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Nat Med. 2015 Aug;21(8):938-945. doi: 10.1038/nm.3909. Epub 2015 Jul 20.

The prognostic landscape of genes and infiltrating immune cells across human cancers.

Author information

1
Center for Cancer Systems Biology (CCSB), Stanford University, Stanford, California, USA.
2
Department of Radiology, Stanford University, Stanford, California, USA.
3
Institute for Stem Cell Biology and Regenerative Medicine, Stanford University, Stanford, California, USA.
4
Department of Medicine, Division of Oncology, Stanford Cancer Institute, Stanford University, Stanford, California, USA.
5
Department of Radiation Oncology, Stanford University, Stanford, California, USA.
6
Department of Medicine, Division of Pulmonary and Critical Care Medicine, Stanford University, Stanford, California, USA.
7
Department of Cardiothoracic Surgery, Division of Thoracic Surgery, Stanford University, Stanford, California, USA.
8
Stanford Cancer Institute, Stanford University, Stanford, California, USA.
9
Department of Pathology, Stanford University, Stanford, California, USA.
10
Department of Medicine, Division of Hematology, Stanford Cancer Institute, Stanford University, Stanford, California, USA.
#
Contributed equally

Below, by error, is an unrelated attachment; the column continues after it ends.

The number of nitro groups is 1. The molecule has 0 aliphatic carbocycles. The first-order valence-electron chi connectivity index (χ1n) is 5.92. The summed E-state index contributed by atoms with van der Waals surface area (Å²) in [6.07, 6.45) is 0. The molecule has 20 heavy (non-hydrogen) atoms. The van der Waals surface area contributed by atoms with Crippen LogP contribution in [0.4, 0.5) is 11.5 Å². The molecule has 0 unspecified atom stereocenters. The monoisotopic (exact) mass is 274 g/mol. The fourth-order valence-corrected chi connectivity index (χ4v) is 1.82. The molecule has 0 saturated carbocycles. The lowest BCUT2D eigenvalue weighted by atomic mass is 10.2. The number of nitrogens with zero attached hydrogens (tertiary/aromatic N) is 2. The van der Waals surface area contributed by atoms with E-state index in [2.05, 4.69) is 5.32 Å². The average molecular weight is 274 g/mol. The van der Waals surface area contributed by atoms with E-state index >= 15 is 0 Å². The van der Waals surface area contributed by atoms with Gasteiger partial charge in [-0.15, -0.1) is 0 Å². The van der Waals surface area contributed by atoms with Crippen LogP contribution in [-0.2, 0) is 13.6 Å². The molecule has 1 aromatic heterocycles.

Abstract

Molecular profiles of tumors and tumor-associated cells hold great promise as biomarkers of clinical outcomes. However, existing data sets are fragmented and difficult to analyze systematically. Here we present a pan-cancer resource and meta-analysis of expression signatures from ∼18,000 human tumors with overall survival outcomes across 39 malignancies. By using this resource, we identified a forkhead box MI (FOXM1) regulatory network as a major predictor of adverse outcomes, and we found that expression of favorably prognostic genes, including KLRB1 (encoding CD161), largely reflect tumor-associated leukocytes. By applying CIBERSORT, a computational approach for inferring leukocyte representation in bulk tumor transcriptomes, we identified complex associations between 22 distinct leukocyte subsets and cancer survival. For example, tumor-associated neutrophil and plasma cell signatures emerged as significant but opposite predictors of survival for diverse solid tumors, including breast and lung adenocarcinomas. This resource and associated analytical tools (http://precog.stanford.edu) may help delineate prognostic genes and leukocyte subsets within and across cancers, shed light on the impact of tumor heterogeneity on cancer outcomes, and facilitate the discovery of biomarkers and therapeutic targets.

PMID:
26193342
PMCID:
PMC4852857
DOI:
10.1038/nm.3909
[Indexed for MEDLINE]
Free PMC Article

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